I first traveled to Montana with my family in the summer of 2001. As an avid angler, I had read about the famed rivers and heard the stories of endless trout and big sky, and realized I had to go. We rented a home outside of Bozeman and spent a week exploring all that the area had to offer. We experienced the majesty of Yellowstone National Park, took a step back in time in the quaint small town of Livingston, fished the Gallatin River every day, drove hundreds of miles under the biggest and bluest sky we had ever seen, and spent quiet evenings on the deck playing games and cherishing our time together.
We fell in love with Montana and it became a part of each of us. We returned the next two summers to continue our explorations and then decided to buy a small place of our own. It has been fourteen years now and while our home outside of Bozeman on the East Gallatin River is a part time residence, it is a full-time member of our family. We long to get back there to take in the mountain air, walk the river rock shores of our favorite rivers, and spend quality family time together.
The nature, culture, and people of Montana inspire me. When I’m in Montana, I’m free—unencumbered by the usual distractions back in Illinois—and able to explore ideas and easily get the words down onto the page. When I’m not in Montana, I’m always thinking about that glorious place, and my experiences there end up finding their way into my writing. What follows is an example of how Montana became part of my short story, Come Out, Wherever You Are.
These days, our world is enmeshed in technological connectivity— twenty-four hours a day, seven days a week—and many people spend the majority of their days searching and texting and updating their networks of people on every minute detail of their existence.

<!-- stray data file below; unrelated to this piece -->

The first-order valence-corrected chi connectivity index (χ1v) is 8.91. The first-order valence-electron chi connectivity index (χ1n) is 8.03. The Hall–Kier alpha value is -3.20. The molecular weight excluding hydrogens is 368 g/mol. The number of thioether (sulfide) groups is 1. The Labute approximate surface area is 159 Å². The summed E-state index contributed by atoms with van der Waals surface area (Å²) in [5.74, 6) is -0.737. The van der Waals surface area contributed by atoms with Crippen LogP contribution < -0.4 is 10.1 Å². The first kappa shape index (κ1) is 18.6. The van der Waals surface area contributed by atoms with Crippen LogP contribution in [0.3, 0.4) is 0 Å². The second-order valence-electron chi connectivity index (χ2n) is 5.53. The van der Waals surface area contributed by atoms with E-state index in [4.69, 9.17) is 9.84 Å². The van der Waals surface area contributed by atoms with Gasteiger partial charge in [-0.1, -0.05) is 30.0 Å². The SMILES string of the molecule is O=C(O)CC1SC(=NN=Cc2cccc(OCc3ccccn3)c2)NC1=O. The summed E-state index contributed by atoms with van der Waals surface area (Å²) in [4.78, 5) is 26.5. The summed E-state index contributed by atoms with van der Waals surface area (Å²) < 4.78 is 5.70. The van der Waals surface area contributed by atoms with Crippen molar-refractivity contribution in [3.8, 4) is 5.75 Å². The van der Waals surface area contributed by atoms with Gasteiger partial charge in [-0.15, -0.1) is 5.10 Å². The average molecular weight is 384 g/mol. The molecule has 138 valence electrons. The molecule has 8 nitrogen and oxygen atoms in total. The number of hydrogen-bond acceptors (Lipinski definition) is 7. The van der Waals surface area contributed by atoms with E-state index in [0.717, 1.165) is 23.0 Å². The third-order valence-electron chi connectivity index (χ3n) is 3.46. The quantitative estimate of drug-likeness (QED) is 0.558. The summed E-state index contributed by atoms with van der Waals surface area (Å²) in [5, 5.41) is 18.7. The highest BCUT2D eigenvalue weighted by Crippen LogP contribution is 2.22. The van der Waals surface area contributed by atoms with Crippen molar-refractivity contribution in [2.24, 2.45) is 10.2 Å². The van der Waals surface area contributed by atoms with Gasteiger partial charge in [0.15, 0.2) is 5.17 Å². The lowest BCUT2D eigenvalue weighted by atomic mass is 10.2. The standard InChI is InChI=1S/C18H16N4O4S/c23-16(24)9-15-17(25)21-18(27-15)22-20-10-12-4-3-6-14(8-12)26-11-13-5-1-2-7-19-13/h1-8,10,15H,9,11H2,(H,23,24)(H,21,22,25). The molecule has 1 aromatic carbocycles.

I think we need to be forced away from our devices every once in a while to relish the simple pleasures in life: reading a book, taking a walk, or just looking around and taking in all that is happening around us. For without the break, we might get so distracted that we’ll miss out on what is really important.
What if a person decided to walk away from the technological tether and live his life in solitude, and what if while he was away, something happened to the social network? That, very simply, was the seed of the idea, and it was all I needed to get on with writing the story, Come Out, Wherever You Are.
In the story, the protagonist, Verne, had forced himself to break away. During his career as a politician, he was always in the spotlight and always in the news. Privacy was not a possibility and he understood that the absence of it came with the job. So, as he came to the end of his career, he made a wish to live in Montana, and then when he retired, he made the wish a reality. What he didn’t expect was for the circumstances that nudged him into exile to end up being the same circumstances that made his exile permanent. I had the main character and I knew exactly where to put him. Since falling in love with Montana on my first visit there, I have been pursuing my own temporary but regular exile there ever since.
The sky is big, the rivers are endless, and I think the people there are likely the nicest people in the world. Add to that, regarding the people, there are only about one million in the entire state. There is one square mile of land for every six people. It’s open and easy to get lost there, and I liked the possibilities. Montana was where Verne needed to go. I knew Verne would start and end his story in Montana, and at the end, I expected him to simply head off into the sunset to finish out his remaining years in solitude, as he had wished. However, since that time, I find that I’m often wondering—maybe even worrying—about Verne and what his future holds. Who knows, maybe I will run into him again somewhere down the road, in Montana.
Traveling to Montana? If you are in the Bozeman area, be sure to wet a line on one of the many famed and local rivers. If you’re looking for a great dinner spot in Bozeman, you can’t go wrong with Dave’s Sushi and their creative and inspired sushi creations or Copper Whiskey Bar & Grill and their classic cocktails, hip crowd, and inventive menu items. Plan a day for a side trip over to Livingston for shopping, breakfast or lunch at Gil’s Goods, a drink at the Murray Hotel bar, and dinner at 2nd Street Bistro.